“If you can’t sincerely answer that you believe you are offering them the best chance of realising their personal vision, by asking them to participate in a collective vision… then I don’t think you have any business being in entrepreneurship.”
He defined entrepreneurial leadership as the ability to build an organisation that others feel fulfilled being a part of – either intellectually, emotionally, or morally. “So if you cannot think of your mission in terms of how others will find fulfilment in that mission, I struggle to see how you will grow your business… People must see your mission as the canvas against which they can draw their own successful mission and find fulfilment in it.”
5. Ask the right questions
“I think innovation is very much the ability to ask those questions that nobody thinks are important… And sometimes problems exist because people are asking the wrong questions.”
Simons said he encourages his team to look at problems with fresh approaches and ask different questions about them. For example, instead of continuously asking what the solution is to a particular problem, why not ask why the problem exists in the first place, and why is a solution important? Asking different questions around problems enables innovative thinking.
“And I think a lot of people get bogged down because the old questions that drove them from day one still drive them. It is about looking for new questions, and that has been extremely important as a source of innovation for us.”
6. Delight customers
It is not enough to just provide customers with a service or product, entrepreneurs should look at “delighting” them.
A lot of businesses view their customers as unchanging, noted Simons, and therefore simply aim to satisfy their current needs. However, services or products that “touch them in a way that changes them”, will do very well.
“The idea is that when you come up with a service that can be profound, it has an effect on the customer and they change slowly, they evolve.”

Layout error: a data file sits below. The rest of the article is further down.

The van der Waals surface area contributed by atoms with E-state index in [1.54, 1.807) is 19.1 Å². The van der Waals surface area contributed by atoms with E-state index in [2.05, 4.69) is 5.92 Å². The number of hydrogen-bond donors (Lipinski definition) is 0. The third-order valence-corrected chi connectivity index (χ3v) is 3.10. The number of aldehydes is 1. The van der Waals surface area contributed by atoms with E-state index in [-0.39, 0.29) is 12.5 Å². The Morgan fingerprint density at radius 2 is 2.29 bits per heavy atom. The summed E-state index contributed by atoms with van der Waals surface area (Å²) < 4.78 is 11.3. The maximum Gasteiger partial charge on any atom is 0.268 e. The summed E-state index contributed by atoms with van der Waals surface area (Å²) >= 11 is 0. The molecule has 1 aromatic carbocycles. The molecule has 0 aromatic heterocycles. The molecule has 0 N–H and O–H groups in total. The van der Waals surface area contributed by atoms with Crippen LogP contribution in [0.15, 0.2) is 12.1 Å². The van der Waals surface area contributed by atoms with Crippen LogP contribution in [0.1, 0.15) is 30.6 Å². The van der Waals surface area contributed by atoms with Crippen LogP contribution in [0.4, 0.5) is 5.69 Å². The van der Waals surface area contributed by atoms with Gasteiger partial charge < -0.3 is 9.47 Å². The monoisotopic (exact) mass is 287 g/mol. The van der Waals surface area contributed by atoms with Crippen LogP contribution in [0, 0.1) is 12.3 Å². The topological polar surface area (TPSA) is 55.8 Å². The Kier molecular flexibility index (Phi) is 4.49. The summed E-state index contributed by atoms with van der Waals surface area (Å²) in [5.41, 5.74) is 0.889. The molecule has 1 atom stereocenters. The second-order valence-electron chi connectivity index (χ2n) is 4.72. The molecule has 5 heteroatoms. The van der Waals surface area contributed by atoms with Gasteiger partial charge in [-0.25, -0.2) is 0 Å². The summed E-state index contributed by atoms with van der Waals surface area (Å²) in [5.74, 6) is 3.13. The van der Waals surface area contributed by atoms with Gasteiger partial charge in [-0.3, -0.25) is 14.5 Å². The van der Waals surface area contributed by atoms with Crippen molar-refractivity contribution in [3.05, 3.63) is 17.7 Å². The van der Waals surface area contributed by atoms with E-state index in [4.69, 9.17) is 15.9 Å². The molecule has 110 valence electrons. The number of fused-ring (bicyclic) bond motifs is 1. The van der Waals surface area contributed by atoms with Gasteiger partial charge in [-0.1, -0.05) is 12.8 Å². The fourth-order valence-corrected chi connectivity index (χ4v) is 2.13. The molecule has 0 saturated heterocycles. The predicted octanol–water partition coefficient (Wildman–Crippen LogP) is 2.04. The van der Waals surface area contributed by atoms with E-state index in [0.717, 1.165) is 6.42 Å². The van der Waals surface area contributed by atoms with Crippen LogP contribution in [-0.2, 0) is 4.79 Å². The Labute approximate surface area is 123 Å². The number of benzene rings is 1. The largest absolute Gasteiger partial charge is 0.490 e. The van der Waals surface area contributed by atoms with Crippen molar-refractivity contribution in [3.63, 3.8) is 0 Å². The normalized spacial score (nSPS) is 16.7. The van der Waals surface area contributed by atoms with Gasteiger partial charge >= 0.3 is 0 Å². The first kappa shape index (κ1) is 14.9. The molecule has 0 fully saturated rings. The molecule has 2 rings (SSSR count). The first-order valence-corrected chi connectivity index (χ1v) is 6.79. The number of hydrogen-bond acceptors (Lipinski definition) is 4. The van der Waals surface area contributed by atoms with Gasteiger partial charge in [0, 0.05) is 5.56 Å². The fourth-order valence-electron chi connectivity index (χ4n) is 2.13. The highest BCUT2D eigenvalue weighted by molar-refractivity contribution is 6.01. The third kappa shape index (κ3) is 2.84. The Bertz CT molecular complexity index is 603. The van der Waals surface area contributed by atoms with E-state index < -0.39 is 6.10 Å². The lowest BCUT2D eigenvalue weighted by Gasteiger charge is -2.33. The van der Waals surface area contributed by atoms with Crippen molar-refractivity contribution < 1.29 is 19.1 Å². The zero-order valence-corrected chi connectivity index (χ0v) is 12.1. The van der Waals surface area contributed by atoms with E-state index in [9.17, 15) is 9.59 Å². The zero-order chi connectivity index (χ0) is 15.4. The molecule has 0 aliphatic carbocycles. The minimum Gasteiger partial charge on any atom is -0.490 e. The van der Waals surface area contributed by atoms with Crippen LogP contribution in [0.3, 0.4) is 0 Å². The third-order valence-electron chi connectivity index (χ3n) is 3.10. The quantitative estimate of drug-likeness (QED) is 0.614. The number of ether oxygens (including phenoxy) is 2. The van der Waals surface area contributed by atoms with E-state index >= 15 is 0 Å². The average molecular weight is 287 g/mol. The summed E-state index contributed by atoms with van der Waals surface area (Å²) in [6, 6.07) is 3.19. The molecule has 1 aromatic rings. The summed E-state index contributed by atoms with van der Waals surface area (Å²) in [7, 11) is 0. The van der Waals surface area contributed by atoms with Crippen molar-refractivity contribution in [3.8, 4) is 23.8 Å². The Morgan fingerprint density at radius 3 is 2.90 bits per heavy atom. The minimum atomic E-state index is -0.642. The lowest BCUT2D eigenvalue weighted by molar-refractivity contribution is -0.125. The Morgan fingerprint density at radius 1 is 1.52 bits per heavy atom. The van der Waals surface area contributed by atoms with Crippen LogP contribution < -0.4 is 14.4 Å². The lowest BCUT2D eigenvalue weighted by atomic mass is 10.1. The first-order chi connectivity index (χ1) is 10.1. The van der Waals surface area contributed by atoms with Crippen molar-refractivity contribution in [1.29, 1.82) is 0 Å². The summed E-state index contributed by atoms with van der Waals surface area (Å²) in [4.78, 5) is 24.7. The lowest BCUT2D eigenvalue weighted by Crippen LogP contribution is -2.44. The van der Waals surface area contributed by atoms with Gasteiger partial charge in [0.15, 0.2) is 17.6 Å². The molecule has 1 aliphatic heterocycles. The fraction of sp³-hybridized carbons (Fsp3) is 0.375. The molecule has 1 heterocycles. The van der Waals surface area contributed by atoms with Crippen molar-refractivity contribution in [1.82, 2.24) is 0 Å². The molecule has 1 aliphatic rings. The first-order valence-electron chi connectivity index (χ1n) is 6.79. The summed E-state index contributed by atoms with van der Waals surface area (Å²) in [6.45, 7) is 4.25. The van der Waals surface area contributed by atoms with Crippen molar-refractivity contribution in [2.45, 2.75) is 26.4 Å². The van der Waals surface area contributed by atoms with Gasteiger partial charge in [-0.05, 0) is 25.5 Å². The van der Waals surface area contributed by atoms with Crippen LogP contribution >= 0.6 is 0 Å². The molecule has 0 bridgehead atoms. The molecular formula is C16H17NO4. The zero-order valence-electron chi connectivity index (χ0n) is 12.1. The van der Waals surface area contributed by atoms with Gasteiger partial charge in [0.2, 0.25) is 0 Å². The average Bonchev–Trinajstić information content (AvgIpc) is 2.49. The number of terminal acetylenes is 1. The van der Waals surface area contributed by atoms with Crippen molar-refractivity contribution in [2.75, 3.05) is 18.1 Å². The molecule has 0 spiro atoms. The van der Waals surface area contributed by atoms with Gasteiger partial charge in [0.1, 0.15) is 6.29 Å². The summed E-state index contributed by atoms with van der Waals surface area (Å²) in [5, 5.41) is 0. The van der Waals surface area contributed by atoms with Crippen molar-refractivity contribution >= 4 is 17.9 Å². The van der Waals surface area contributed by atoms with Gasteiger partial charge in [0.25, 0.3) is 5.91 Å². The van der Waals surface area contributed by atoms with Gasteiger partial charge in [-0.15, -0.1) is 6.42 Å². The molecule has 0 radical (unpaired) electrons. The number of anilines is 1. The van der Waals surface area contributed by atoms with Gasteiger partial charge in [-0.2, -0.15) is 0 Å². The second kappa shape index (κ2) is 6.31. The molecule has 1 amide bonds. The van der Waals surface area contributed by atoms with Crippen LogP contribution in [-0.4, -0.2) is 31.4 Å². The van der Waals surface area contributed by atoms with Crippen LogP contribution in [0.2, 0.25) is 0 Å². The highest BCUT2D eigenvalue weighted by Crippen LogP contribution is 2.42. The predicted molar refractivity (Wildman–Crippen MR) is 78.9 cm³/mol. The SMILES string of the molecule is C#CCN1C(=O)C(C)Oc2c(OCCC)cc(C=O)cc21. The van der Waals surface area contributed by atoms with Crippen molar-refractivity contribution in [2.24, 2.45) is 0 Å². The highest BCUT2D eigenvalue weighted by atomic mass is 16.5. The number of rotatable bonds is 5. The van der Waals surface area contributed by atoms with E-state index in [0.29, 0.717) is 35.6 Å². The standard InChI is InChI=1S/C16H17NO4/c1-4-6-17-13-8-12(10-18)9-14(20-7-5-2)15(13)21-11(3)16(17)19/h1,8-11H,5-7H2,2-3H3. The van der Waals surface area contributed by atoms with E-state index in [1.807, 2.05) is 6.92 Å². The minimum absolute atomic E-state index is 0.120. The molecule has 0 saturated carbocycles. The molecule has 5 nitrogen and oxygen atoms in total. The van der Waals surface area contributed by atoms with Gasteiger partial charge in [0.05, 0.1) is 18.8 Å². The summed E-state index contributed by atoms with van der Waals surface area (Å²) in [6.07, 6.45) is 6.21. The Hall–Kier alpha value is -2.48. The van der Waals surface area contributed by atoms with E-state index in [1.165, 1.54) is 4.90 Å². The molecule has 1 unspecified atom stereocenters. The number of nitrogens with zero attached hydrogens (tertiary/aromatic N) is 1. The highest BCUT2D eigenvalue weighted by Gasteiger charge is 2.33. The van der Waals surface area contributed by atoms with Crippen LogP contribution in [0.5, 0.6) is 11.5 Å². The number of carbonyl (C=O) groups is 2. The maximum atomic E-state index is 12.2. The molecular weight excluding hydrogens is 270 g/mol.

7. Don’t rely on venture capital
Simons advises entrepreneurs not to build their business plan around the possibility of venture capital investment. “If you are building [a business] to attract venture capital in Africa, then I think you are wasting your time.”
He explained that venture capitalists seek big exits from businesses that can grow within a short period of time, often over a five year period.
“And because a lot of African businesses, given the nature of our market, are slow growers, you are [likely] just not a good fit for venture capital. Some businesses are slow growers; they take 10 years, and then they grow rapidly,” he explained. “So don’t make venture capital a major aspect of your planning.”
8. Customer engagement from the start
It is not a business until you have someone willing to pay for its service or product, emphasised Simons.
He cautions entrepreneurs from spending too much time trying to perfect a solution before they are even in the game. Rather engage customers from the start, even if means taking a few angry calls from dissatisfied customers.
“If you are spending a lot of time trying to convince judges of innovation competitions [of your product or service]… as opposed to somebody who is going to pay even a penny for it, I think you are in trouble.”